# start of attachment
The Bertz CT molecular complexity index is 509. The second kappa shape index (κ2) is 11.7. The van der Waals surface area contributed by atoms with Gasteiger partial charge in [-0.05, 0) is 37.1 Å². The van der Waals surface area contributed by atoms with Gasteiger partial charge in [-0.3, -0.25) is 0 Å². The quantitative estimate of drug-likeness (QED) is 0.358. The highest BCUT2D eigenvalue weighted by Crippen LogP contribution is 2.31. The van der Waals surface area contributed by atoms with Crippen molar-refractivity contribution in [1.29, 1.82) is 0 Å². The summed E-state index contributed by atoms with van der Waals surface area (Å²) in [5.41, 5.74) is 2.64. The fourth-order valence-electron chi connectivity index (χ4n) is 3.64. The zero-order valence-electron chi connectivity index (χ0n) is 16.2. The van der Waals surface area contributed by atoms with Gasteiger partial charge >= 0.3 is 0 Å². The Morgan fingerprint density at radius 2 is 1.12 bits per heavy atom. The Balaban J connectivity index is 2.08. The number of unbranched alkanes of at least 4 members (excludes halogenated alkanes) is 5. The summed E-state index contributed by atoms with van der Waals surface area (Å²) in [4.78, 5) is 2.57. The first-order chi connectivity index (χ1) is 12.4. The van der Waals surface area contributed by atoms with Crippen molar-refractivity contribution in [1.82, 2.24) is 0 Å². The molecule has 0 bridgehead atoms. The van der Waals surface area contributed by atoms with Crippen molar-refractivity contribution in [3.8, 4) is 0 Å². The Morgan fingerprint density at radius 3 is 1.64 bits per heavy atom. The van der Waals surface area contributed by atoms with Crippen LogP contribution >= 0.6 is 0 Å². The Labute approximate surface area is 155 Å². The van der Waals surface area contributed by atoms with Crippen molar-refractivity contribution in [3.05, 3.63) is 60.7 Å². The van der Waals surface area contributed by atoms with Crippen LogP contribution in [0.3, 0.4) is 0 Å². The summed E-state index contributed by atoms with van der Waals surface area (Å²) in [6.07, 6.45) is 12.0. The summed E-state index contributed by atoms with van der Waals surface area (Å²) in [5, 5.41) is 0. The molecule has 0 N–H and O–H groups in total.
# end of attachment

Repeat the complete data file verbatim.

The Bertz CT molecular complexity index is 509. The second kappa shape index (κ2) is 11.7. The van der Waals surface area contributed by atoms with Gasteiger partial charge in [-0.05, 0) is 37.1 Å². The van der Waals surface area contributed by atoms with Gasteiger partial charge in [-0.3, -0.25) is 0 Å². The quantitative estimate of drug-likeness (QED) is 0.358. The highest BCUT2D eigenvalue weighted by Crippen LogP contribution is 2.31. The van der Waals surface area contributed by atoms with Crippen molar-refractivity contribution in [1.29, 1.82) is 0 Å². The summed E-state index contributed by atoms with van der Waals surface area (Å²) in [5.41, 5.74) is 2.64. The fourth-order valence-electron chi connectivity index (χ4n) is 3.64. The zero-order valence-electron chi connectivity index (χ0n) is 16.2. The van der Waals surface area contributed by atoms with Gasteiger partial charge >= 0.3 is 0 Å². The Morgan fingerprint density at radius 2 is 1.12 bits per heavy atom. The Balaban J connectivity index is 2.08. The number of unbranched alkanes of at least 4 members (excludes halogenated alkanes) is 5. The summed E-state index contributed by atoms with van der Waals surface area (Å²) in [4.78, 5) is 2.57. The first-order chi connectivity index (χ1) is 12.4. The van der Waals surface area contributed by atoms with Crippen molar-refractivity contribution in [1.82, 2.24) is 0 Å². The molecule has 0 bridgehead atoms. The van der Waals surface area contributed by atoms with Crippen molar-refractivity contribution in [3.8, 4) is 0 Å². The Morgan fingerprint density at radius 3 is 1.64 bits per heavy atom. The van der Waals surface area contributed by atoms with Crippen LogP contribution >= 0.6 is 0 Å². The Labute approximate surface area is 155 Å². The van der Waals surface area contributed by atoms with Crippen molar-refractivity contribution in [3.05, 3.63) is 60.7 Å². The van der Waals surface area contributed by atoms with Crippen LogP contribution in [0.3, 0.4) is 0 Å². The summed E-state index contributed by atoms with van der Waals surface area (Å²) in [6.07, 6.45) is 12.0. The summed E-state index contributed by atoms with van der Waals surface area (Å²) in [5, 5.41) is 0. The molecule has 0 N–H and O–H groups in total.